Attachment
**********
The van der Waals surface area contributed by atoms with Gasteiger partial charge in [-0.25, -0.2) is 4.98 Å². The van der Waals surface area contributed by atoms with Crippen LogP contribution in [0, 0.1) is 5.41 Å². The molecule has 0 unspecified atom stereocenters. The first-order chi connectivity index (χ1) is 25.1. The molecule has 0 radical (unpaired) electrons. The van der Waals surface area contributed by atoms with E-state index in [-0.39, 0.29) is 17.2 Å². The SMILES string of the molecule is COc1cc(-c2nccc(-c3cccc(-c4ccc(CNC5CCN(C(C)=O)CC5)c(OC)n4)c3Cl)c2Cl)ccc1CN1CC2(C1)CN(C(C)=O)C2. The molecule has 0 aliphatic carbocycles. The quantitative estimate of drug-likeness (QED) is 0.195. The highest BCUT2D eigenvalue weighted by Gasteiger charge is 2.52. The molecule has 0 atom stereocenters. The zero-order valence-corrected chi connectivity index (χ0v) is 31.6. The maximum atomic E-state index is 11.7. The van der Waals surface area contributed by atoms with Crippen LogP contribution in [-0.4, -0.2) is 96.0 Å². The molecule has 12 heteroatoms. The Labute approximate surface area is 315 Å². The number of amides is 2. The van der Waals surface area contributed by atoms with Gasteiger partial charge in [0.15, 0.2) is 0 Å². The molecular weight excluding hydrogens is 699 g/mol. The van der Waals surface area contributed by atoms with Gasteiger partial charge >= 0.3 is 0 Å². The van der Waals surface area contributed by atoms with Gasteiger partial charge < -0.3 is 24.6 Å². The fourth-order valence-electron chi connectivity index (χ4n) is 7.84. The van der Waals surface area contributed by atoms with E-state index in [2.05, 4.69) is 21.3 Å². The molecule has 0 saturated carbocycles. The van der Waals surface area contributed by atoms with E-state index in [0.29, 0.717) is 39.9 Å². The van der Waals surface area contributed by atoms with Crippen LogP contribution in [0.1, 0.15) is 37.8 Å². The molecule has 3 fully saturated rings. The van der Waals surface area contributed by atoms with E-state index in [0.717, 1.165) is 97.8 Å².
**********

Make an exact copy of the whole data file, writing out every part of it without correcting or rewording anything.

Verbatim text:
The van der Waals surface area contributed by atoms with Gasteiger partial charge in [-0.25, -0.2) is 4.98 Å². The van der Waals surface area contributed by atoms with Crippen LogP contribution in [0, 0.1) is 5.41 Å². The molecule has 0 unspecified atom stereocenters. The first-order chi connectivity index (χ1) is 25.1. The molecule has 0 radical (unpaired) electrons. The van der Waals surface area contributed by atoms with E-state index in [-0.39, 0.29) is 17.2 Å². The SMILES string of the molecule is COc1cc(-c2nccc(-c3cccc(-c4ccc(CNC5CCN(C(C)=O)CC5)c(OC)n4)c3Cl)c2Cl)ccc1CN1CC2(C1)CN(C(C)=O)C2. The molecule has 0 aliphatic carbocycles. The quantitative estimate of drug-likeness (QED) is 0.195. The highest BCUT2D eigenvalue weighted by Gasteiger charge is 2.52. The molecule has 0 atom stereocenters. The zero-order valence-corrected chi connectivity index (χ0v) is 31.6. The maximum atomic E-state index is 11.7. The van der Waals surface area contributed by atoms with Crippen LogP contribution in [-0.4, -0.2) is 96.0 Å². The molecule has 12 heteroatoms. The Labute approximate surface area is 315 Å². The number of amides is 2. The van der Waals surface area contributed by atoms with Gasteiger partial charge in [0.15, 0.2) is 0 Å². The molecular weight excluding hydrogens is 699 g/mol. The van der Waals surface area contributed by atoms with Gasteiger partial charge >= 0.3 is 0 Å². The van der Waals surface area contributed by atoms with Gasteiger partial charge < -0.3 is 24.6 Å². The fourth-order valence-electron chi connectivity index (χ4n) is 7.84. The van der Waals surface area contributed by atoms with E-state index in [2.05, 4.69) is 21.3 Å². The molecule has 0 saturated carbocycles. The van der Waals surface area contributed by atoms with E-state index in [0.29, 0.717) is 39.9 Å². The van der Waals surface area contributed by atoms with Crippen LogP contribution in [0.1, 0.15) is 37.8 Å². The molecule has 3 fully saturated rings. The van der Waals surface area contributed by atoms with E-state index in [0.717, 1.165) is 97.8 Å².